A fallacy of this sort of argument is that the 'present' is always superior to the past. Another era had Connors, Borg and McEnroe going at each other. Just because they didn't amass the GS numbers this trio did doesn't mean that each wasn't awesome at his best and 'ruined' each other's chances at GOATness.
              Is this a serious argument? FYI, McConborg won 26 Grand Slam titles between them. Fedalovic have already won 57 and are still counting. The former had 5 runner-up finishes and the latter 29.
              Last edited by jazzcyclist; 10-16-2020, 08:35 PM.

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              • Connors played Australian Open twice. He did not play in France for five years of his prime. (After that WTT debacle in 1974, skipped the tournament for four years. Maybe it did not matter because he would not have beaten Borg anyway.)

                Borg played in Australia only once. He did not play in 1977 French Open because of contract dispute similar to Connors in 1974.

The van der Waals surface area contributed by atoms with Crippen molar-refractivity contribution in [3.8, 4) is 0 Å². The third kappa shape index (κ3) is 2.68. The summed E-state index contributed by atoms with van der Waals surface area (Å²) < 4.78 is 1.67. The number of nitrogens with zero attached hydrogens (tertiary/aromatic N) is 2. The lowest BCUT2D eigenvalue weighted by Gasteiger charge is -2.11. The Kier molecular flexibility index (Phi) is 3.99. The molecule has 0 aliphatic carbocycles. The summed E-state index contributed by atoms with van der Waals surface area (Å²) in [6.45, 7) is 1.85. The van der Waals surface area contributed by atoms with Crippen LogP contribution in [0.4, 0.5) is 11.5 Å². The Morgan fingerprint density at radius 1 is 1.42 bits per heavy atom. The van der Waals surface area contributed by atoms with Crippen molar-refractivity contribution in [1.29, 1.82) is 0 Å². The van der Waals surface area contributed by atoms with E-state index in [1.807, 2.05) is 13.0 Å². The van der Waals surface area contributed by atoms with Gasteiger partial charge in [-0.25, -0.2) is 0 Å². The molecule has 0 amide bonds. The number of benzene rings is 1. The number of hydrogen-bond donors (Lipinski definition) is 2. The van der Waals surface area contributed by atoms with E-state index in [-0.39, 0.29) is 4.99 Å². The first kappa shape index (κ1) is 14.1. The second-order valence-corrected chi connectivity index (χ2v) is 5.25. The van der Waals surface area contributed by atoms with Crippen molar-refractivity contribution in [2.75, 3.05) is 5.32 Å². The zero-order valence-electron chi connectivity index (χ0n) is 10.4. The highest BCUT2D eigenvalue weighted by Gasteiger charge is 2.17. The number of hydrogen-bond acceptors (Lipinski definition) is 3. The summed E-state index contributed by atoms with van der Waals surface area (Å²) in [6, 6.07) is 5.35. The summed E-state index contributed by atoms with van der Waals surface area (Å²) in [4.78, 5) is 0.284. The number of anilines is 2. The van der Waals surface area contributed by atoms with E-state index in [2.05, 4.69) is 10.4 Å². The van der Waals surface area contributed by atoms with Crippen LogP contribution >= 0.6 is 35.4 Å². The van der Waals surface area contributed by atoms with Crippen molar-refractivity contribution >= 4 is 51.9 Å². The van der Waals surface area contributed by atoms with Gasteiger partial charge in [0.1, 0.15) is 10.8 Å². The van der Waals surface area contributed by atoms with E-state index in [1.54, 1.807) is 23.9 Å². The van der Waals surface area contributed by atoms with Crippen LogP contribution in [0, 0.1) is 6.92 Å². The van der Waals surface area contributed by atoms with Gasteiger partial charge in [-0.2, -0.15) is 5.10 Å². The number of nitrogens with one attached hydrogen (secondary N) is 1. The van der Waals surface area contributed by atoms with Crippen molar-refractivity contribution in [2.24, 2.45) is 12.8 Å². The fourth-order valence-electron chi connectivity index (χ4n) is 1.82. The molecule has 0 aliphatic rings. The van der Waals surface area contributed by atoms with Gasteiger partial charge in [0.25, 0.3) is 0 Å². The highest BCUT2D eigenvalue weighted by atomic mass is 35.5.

McEnroe did not play in Australia until 1983, and then skipped the 1984 Australian Open.

                Lendl was probably the first top player who consistently played all four majors throughout his prime. (He skipped French Open in 1990 and 1991 to focus on Wimbledon.) And he was probably the first player in history to try to win as many Grand Slam titles as he could.

                But of course, judging the past based on the contemporary standard is a very popular practice.

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                • Originally posted by jazzcyclist View Post